Parts of the country including Greater Manchester, West Yorkshire and East Lancashire have been subjected to restrictions on gatherings between households in a bid to limit local outbreaks.
The move came into effect at midnight today (Friday 31 July) after Health Secretary Matt Hancock said banning households from meeting up indoors would help to reduce transmission of coronavirus in areas with high numbers of infection.
People from different households are not allowed to meet up in private homes or gardens and must only visit pubs with members of their household.
Guidance on the Government’s website states: “You should not socialise with people you do not live with in other indoor public venues – such as pubs, restaurants, cafes, shops, places of worship, community centres, leisure and entertainment venues, or visitor attractions. You may attend these venues with people you live with (or are in a support bubble with), but should avoid interaction with others."
For hospitality venues the guidance states: “If you run such a business, you should take steps to ensure people do not interact with people they do not live with, in line with Covid-19 Secure guidance.”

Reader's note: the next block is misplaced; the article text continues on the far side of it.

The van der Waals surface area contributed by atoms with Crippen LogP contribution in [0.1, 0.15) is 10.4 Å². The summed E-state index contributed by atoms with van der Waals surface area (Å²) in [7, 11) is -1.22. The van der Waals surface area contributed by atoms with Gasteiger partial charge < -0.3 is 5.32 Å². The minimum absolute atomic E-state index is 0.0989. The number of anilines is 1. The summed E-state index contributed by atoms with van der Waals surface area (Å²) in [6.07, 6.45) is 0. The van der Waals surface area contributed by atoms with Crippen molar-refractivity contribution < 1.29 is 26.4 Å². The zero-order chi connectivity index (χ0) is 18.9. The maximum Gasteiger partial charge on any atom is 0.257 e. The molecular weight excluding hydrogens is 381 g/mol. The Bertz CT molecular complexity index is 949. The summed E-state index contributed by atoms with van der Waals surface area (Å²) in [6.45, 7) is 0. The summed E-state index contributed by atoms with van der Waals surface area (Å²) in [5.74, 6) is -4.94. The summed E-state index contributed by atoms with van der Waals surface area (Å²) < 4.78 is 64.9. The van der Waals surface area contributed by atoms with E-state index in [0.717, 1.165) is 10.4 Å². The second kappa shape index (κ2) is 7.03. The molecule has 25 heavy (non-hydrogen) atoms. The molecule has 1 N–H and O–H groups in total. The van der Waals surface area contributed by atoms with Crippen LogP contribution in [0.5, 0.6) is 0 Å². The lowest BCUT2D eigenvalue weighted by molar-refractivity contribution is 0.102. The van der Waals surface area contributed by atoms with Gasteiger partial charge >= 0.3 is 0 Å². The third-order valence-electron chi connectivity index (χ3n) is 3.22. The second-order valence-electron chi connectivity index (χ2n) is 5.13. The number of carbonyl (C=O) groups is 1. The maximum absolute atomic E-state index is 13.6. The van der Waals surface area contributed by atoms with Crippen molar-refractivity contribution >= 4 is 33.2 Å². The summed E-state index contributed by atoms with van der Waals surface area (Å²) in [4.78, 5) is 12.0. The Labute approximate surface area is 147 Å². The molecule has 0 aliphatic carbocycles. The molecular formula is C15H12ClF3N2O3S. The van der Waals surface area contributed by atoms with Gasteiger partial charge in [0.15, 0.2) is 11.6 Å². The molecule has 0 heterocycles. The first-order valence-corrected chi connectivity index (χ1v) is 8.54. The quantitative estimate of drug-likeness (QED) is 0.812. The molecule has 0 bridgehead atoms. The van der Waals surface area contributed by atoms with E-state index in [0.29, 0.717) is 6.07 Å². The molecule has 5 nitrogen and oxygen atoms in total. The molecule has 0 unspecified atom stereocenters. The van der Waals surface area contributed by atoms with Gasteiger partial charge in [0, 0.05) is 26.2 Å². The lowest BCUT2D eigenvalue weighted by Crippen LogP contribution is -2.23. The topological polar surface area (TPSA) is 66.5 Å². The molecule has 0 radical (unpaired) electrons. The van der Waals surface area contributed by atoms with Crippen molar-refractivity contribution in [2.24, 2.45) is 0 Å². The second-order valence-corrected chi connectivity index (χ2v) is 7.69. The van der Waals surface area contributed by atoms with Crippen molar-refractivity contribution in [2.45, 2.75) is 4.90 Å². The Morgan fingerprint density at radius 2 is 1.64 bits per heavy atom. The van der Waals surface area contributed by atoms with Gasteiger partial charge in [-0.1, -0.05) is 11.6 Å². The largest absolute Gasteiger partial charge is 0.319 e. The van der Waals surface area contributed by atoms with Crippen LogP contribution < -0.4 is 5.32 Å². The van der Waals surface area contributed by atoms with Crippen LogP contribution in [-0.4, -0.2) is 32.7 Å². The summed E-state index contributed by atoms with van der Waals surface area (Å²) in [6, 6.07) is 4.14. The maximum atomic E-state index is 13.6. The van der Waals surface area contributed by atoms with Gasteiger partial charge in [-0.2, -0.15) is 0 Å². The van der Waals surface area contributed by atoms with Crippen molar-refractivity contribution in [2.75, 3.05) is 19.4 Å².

The areas affected by changes are:
- The Greater Manchester area
- Pendle, Lancashire
- Hyndburn, Lancashire
- Burnley, Lancashire
- Rossendale, Lancashire
- Blackburn with Darwen, Lancashire
- Bradford, West Yorkshire
- Calderdale, West Yorkshire
- Kirklees, West Yorkshire
- Leicester city
Health Secretary Matt Hancock said: “We’re constantly looking at the latest data on the spread of coronavirus, and unfortunately we’ve seen an increasing rate of transmission in parts of Northern England.”
“The spread is largely due to households meeting and not abiding to social distancing. So from midnight tonight, people from different households will not be allowed to meet each other indoors in these areas.”
Pubs in Leicester will be allowed to reopen from Monday 3 August after a local lockdown in the area prevented them from opening alongside others this month. However, members of different households should not visit pubs together.
The Department of Health and Social Care has been asked whether the ban applies to outside spaces at pubs and restaurants and this article will be updated with more information. It was also asked whether any further guidance for businesses would be issued.
Emma McClarkin, chief executive of the British Beer & Pub Association, said: “Our sector is following all the safety guidelines to ensure customers and staff are safe in pubs. Pubs remain open and we’ve made it very clear that pub goers must respect all the measures put in place by their local pub. For those in the North West that includes following these latest regional measures preventing people from different households meeting together.”